Gulp Paperback – 6 Mar 2014
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‘The best kind of lavatory reading.’ Sunday Telegraph
‘Sassy sensibility and good-humoured gusto.’ The Times
‘Witty, illuminating and at times astonishing.’ Mail on Sunday
‘Gulp is an unalloyed pleasure.’ Fortean Times
‘No human organ goes unprodded in this epic quest for eupeptic enlightenment.’ The Economist
‘This is a wonderful read, with insight and anecdotes that make for great dinner party discussions or an absorbing read on the toilet. Which is appropriate enough.’ BBC Focus
‘The funniest [science book this year] by far… almost every page made me laugh out loud.’ Sunday Times
‘Gulp is far and away her funniest and most sparkling book… A vastly entertaining pilgrimage down the digestive tract, with Roach as the wittiest, most valuable tour guide imaginable.’ New York Times
‘Insightful, sharp science writing that will have you snorting with laughter is Mary Roach’s speciality.’ New Scientist
‘Diverting and witty.’ The Lady
‘Anyone who can’t cope with being reduced to helpless fits of laughter in public should read it only in the privacy of their own home. Roach’s writing is quirky, lucid, faultlessly re¬searched and outrageously funny… such a pleasure to read.’ Sunday Business Post (Ireland)
‘Joyously funny and intrepidly smart.’ Saga
‘[Roach] writes clearly, with gallows humour… compelling.’ Evening Standard
‘Fabulous, illuminating and nauseously graphic.’ Bookseller
About the Author
Mary Roach is the bestselling author of several popular science books. She has written for the Guardian, Wired, BBC Focus, GQ and Vogue and many other publications. She lives in California.
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Top Customer Reviews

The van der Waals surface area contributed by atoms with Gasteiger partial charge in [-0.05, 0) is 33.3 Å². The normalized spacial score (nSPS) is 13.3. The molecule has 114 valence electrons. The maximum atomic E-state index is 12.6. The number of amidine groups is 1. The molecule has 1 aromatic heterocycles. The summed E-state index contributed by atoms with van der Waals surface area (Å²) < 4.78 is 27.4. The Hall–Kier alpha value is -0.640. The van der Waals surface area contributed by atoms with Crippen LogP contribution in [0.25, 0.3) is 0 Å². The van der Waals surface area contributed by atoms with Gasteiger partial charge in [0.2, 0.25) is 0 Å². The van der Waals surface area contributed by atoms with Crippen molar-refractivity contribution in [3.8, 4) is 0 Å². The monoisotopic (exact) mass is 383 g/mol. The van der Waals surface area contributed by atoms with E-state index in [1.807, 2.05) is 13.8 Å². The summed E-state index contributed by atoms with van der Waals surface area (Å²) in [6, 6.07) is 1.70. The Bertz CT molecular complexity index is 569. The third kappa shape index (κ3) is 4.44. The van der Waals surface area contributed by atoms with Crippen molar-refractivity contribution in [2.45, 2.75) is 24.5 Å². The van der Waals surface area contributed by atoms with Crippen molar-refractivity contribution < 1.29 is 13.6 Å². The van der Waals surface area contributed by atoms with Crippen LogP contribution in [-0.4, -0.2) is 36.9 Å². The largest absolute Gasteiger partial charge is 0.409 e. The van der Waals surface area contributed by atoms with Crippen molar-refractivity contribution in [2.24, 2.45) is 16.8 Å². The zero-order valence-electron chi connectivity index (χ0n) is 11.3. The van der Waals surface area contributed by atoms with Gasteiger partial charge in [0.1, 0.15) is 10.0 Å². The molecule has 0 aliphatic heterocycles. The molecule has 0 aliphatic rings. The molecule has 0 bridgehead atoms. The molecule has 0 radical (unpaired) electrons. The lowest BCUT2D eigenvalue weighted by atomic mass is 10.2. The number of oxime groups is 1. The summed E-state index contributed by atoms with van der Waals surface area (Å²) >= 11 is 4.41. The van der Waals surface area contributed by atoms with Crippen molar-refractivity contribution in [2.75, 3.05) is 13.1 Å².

The book is a bit of a mixture and dots around from topic to topic whilst keeping in the same area of the body. What is included seems to be at the author's whim rather than anything systematic so you learn more science about one part of the body and more anecdotes about others. I liked the eclectic nature of the content and found the stories and science equally fascinating.
The author has a particular writing style which involves humorous quips as asides and footnotes. This is quite amusing to start with but rather grates by the end - a little too much of a good thing. She is also rather obsessed with what her interviewees are wearing.
I wouldn't say that the book was gruesome but it is dealing with bodily functions (you can work out which ones) and thus is quite graphic in places. Some of the anomalies people have had in their digestive systems are described with a certain amount of glee and there is also some description of some disturbing animal experiments (in the past). I didn't have an issue with any of this because it all added to the book and the story that the author was telling but if you get a bit queasy you might want to avoid some of the pages.
I was pleased I had read this book - I was entertained and informed.